Tribune is the second-largest newspaper publisher in the U.S. It listed $13 billion in debt for borrowed money and assets of $7.6 billion in the Chapter 11 reorganization begun in December 2008. The company owns the Chicago Tribune, Los Angeles Times, six other newspapers and 23 television stations.
The case is In re Tribune Co., 08-13141, U.S. Bankruptcy Court, District of Delaware (Wilmington).
Bankruptcy Rules Update
Vultures Win and Lose on Disclosures in Bankruptcy
The Advisory Committee on Bankruptcy Rules published proposed changes to Bankruptcy Rule 2019 that would clear up a disagreement among judges about whether unofficial committees are obligated to disclose claim holdings by their members.
The Advisory Committee in its report on May 27 came down on the side of requiring disclosure by every group of creditors or equity holders, “even if the group does not call itself a committee.”
Investors in distressed debt succeeded in persuading the Advisory Committee not to require disclosure of the amount paid for a security or claim. Still, members of groups must disclose the face value of the securities or claims they hold.
The Advisory Committee says that disclosure requirements include more than holdings of claims or bonds. Disclosure also must cover “other types of holdings,” such as “short positions, credit default swaps, and total return swaps.”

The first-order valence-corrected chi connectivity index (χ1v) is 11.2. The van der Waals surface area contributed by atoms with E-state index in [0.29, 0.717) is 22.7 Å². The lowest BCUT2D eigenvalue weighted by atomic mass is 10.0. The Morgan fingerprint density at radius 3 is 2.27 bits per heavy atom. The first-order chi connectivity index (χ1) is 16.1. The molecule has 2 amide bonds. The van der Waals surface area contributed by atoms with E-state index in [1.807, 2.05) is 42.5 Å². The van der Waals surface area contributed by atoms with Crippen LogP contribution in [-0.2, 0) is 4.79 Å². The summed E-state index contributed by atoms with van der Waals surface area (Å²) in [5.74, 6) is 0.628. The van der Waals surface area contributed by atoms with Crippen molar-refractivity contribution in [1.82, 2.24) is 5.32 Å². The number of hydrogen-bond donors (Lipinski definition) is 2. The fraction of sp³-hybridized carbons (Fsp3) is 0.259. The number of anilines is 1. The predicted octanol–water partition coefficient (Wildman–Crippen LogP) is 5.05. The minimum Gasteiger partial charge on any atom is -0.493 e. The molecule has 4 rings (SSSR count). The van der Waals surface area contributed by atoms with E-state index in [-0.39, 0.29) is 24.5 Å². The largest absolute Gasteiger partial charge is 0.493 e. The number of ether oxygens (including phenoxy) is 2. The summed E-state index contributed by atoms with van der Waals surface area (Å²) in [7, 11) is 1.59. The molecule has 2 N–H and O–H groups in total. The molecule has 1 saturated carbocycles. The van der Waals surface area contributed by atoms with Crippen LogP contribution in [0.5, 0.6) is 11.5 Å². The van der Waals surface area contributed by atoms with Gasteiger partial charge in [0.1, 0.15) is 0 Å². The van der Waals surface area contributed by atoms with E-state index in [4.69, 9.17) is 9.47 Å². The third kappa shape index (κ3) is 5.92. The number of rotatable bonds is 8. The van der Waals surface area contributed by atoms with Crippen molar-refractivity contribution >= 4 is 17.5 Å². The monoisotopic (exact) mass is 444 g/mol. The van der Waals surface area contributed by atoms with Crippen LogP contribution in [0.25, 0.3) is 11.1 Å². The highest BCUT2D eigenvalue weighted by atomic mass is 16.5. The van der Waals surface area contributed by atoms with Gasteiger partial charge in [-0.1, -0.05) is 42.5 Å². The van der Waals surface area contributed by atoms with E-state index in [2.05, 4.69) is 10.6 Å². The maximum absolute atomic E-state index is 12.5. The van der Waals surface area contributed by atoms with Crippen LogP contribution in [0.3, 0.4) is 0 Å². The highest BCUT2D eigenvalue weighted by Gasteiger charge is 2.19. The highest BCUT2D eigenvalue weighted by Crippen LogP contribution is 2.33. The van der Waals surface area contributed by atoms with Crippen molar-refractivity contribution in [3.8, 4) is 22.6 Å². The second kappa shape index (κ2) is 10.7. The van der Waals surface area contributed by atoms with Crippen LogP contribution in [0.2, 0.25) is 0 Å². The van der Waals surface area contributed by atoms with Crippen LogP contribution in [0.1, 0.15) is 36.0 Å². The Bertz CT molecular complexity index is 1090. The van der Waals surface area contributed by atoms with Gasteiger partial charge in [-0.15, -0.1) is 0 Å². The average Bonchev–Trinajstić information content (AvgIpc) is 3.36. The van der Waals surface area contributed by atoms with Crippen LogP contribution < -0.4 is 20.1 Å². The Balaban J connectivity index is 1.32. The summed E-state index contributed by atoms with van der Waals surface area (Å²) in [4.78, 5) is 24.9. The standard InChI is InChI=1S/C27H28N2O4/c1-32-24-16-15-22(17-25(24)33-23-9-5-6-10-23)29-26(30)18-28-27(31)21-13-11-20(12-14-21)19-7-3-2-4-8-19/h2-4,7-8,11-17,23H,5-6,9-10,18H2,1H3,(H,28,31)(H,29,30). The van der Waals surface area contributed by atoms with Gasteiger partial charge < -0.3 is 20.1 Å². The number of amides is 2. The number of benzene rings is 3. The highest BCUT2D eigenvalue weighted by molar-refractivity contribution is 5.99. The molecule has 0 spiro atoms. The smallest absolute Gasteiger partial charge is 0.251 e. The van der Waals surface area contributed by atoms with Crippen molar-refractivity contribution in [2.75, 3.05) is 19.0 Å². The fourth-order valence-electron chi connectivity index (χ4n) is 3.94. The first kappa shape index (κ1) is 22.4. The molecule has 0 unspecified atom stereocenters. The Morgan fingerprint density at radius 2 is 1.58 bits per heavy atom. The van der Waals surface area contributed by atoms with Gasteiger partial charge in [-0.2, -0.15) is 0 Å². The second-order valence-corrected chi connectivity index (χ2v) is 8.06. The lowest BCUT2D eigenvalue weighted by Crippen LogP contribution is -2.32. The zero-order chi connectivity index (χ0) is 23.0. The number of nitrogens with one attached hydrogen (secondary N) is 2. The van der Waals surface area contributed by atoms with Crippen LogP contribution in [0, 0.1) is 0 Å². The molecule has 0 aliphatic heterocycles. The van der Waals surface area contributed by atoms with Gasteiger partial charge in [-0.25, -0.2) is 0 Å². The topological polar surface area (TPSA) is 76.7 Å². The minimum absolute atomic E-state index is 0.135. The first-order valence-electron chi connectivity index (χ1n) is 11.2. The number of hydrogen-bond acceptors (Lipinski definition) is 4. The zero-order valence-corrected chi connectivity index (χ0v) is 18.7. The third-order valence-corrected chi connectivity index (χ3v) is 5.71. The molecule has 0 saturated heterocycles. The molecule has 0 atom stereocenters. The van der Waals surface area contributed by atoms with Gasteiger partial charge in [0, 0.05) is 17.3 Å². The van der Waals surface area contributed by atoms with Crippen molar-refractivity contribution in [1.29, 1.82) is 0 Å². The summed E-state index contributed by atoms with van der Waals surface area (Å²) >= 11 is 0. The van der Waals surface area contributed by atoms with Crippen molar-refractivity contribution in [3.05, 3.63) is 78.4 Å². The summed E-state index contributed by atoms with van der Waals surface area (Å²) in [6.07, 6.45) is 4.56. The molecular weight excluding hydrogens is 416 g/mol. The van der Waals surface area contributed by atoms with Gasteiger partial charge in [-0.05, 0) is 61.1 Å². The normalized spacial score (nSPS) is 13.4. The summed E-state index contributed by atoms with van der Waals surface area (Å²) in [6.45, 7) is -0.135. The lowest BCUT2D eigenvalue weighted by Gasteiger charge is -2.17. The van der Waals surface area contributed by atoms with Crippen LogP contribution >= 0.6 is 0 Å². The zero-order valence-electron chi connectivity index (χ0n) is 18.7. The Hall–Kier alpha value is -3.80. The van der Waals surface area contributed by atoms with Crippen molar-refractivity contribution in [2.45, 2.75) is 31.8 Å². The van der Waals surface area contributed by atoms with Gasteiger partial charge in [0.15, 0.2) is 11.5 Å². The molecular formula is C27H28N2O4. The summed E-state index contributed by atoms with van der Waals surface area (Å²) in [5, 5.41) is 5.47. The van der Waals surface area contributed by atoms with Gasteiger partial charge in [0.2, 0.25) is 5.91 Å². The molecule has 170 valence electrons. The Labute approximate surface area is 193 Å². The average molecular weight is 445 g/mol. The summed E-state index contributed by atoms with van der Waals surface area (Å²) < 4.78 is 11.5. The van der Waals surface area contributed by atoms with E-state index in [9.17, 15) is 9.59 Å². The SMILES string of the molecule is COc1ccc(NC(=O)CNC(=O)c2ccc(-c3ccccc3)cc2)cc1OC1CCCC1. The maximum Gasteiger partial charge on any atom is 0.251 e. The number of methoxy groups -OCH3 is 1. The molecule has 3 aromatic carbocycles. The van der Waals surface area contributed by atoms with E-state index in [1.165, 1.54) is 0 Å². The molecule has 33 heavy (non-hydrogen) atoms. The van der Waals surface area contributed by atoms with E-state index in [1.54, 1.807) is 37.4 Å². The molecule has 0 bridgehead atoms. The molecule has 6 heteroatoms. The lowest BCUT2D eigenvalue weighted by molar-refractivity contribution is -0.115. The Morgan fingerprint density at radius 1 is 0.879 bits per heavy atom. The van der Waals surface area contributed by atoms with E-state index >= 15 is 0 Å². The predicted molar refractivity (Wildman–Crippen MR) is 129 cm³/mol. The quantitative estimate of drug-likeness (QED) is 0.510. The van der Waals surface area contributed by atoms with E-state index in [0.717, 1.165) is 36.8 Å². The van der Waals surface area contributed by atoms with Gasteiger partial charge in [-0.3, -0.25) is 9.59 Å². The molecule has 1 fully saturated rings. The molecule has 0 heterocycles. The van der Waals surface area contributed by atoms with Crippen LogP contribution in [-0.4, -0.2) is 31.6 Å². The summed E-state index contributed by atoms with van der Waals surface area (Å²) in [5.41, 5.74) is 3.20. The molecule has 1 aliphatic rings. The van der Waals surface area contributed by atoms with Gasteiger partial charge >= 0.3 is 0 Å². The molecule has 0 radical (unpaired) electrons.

If adopted, the revised rule would also require disclosing the quarter and year when the investment was made. No disclosure is required for claims or securities acquired more than a year before bankruptcy. Originally, the rule would have required disclosure of the precise date on which a claim or security was acquired.
The proposed rule eases disclosure requirements for law firms representing more than one creditor. Under the current rule, a law firm is required to disclose multiple clients whether or not the firm appears in court. The proposed revised rule would require disclosure by a law firm only if the firm appears in court or solicits action in the case by other interested parties.
The recommendation on rule changes went from the Advisory Committee to the Standing Committee on Rules of Practice and Procedure. The rule will go into effect if the Standing Committee agrees and the changes are adopted by the Judicial Conference of the U.S.
Barneys New York Has ‘Unsustainable’ Structure, S&P Says
Luxury retailer Barneys New York Inc. has a capital structure that is “unsustainable,” in the opinion of Standard & Poor’s. In a report yesterday, S&P said “some sort of restructuring is a likely outcome.”